If Collider is this weak, it has a further problem: how vastly rich the experience is to simply walk through the rest of the Science Museum to get there. If you’re remotely engaged with, or interested in science, or if you have children who are interested in science, please visit the Science Museum, it’s a wonderful, overwhelming place. I found more of Prof. Cox’s trademark “Wonder!” in a single projected display showing vividly how many satellites there really are orbiting Earth (answer: a shitload, looking at it makes Gravity a ton more plausible) than the entire Collider walk-through. So please don’t spend the extra money to visit Collider. If they’re contributing to the Cowellising of culture like this, we’ll only encourage them if it’s successful. Instead, we can find other ways to discover and share the joys of the LHC and the stories of the scientists who built and used it. An hour on Youtube will probably do the job vastly better.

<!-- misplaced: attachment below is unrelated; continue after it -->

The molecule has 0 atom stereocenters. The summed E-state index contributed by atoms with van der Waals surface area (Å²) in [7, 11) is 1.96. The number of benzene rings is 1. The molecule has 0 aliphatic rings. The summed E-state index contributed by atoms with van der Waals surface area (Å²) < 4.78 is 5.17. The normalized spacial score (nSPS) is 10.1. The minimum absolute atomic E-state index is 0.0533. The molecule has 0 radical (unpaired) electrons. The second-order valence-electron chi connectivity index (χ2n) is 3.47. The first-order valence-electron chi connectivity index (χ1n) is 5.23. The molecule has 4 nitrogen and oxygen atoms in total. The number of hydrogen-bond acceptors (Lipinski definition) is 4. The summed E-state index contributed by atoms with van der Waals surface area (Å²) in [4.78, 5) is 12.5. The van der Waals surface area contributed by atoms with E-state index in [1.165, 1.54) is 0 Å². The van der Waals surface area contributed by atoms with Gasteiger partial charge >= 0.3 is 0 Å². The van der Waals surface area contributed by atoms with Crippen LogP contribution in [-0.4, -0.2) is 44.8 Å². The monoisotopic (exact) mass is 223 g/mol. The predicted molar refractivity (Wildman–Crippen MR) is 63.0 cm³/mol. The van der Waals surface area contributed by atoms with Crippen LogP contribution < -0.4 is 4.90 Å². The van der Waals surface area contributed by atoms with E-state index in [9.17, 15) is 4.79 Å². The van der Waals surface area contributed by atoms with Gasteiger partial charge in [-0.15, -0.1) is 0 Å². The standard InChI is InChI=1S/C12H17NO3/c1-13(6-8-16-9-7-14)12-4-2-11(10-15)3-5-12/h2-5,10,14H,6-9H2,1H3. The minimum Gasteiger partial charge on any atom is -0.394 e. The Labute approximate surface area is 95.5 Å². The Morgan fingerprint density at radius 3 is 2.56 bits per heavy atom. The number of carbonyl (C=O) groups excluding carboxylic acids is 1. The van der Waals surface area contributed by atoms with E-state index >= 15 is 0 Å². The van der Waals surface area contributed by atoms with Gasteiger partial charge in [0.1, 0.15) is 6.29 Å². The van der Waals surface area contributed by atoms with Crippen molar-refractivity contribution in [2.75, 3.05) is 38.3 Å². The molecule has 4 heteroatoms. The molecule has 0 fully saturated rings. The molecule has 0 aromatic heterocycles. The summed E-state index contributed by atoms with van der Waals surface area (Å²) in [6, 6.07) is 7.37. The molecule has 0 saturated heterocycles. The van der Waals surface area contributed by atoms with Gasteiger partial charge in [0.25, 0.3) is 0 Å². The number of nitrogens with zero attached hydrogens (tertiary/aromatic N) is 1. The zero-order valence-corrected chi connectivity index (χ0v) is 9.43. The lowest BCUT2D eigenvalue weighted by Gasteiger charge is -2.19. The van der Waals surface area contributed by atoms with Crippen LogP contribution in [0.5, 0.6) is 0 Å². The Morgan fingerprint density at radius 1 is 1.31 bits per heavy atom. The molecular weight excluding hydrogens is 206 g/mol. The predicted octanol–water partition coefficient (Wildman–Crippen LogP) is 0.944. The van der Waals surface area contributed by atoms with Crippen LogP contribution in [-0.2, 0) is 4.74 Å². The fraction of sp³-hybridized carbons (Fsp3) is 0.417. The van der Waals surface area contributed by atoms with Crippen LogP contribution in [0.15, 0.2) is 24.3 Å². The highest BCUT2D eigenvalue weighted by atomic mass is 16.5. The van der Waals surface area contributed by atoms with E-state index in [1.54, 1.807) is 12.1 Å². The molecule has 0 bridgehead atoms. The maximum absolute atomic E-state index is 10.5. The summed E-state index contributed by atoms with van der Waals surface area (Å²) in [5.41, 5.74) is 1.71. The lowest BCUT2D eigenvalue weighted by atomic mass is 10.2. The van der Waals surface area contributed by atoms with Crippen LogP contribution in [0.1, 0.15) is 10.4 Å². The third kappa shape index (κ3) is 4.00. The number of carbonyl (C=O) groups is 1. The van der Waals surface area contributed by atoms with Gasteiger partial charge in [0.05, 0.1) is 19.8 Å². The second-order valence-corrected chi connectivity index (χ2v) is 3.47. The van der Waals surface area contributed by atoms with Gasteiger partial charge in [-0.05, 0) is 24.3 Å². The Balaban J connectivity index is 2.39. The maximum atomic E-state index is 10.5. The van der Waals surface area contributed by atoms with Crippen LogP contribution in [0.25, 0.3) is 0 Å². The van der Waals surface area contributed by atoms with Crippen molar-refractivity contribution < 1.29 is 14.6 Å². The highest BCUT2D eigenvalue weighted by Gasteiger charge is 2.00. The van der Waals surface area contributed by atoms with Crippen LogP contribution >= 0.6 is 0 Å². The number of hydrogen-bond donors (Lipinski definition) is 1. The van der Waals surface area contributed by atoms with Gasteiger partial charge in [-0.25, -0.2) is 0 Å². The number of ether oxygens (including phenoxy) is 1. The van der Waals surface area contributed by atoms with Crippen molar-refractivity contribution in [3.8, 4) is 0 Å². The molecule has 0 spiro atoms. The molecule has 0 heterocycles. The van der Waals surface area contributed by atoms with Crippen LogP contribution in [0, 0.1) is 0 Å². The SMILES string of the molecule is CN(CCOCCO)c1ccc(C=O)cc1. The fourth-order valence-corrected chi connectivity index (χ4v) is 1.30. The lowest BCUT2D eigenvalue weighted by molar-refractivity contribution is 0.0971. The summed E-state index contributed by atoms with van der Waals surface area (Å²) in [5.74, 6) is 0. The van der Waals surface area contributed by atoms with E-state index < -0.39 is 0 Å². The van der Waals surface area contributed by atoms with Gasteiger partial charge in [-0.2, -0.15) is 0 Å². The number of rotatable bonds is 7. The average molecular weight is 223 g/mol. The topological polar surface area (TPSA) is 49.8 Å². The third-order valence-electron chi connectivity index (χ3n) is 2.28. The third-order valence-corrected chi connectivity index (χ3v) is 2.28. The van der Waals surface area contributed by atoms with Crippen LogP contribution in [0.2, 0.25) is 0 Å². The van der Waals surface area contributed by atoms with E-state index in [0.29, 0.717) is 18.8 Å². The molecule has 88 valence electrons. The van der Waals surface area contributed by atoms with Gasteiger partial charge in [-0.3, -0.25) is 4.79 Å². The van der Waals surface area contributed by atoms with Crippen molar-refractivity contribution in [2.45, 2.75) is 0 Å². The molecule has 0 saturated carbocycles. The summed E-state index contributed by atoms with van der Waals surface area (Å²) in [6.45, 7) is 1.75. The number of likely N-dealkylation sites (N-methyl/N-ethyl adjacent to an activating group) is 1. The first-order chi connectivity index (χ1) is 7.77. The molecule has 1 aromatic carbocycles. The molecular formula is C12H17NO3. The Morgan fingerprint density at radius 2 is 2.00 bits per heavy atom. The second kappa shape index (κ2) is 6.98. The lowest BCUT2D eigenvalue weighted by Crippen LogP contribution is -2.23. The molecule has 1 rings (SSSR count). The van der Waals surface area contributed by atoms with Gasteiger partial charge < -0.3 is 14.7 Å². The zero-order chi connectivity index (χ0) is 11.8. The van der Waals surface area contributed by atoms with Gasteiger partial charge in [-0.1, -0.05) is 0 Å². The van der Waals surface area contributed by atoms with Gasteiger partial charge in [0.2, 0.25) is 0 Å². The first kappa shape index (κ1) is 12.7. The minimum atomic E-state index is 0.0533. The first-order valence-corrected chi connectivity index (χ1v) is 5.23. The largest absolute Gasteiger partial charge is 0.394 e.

posted on February 10th, 2014

Right so ‘Bury Me With A Scarab’ is the second single taken from The Bear and it’s out nowHere are the lyrics and at the bottom I’ve written about them, in some fashion…

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From News, Words
posted on January 3rd, 2014

Our new single Bury Me With A Scarab is scheduled, plus we have a Marc Riley BBC 6Music session and a short (full band) UK tour to play it… read more

From Words
posted on December 24th, 2013

As promised, an addition to my Top 10s of the year…
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posted on December 9th, 2013

It’s that time again. I think this year has been exceptional for all strands of culture and I’m well pleased with how much I got to check out (especially films and books), compared to the last 2-3 years. So here we go, 2013 in culture…

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Had this thought just now, listening to a Radio 4 item about evacuated children in the Blitz. I’m sure it’s a bit obvious but it startled me for a moment, gave me pause.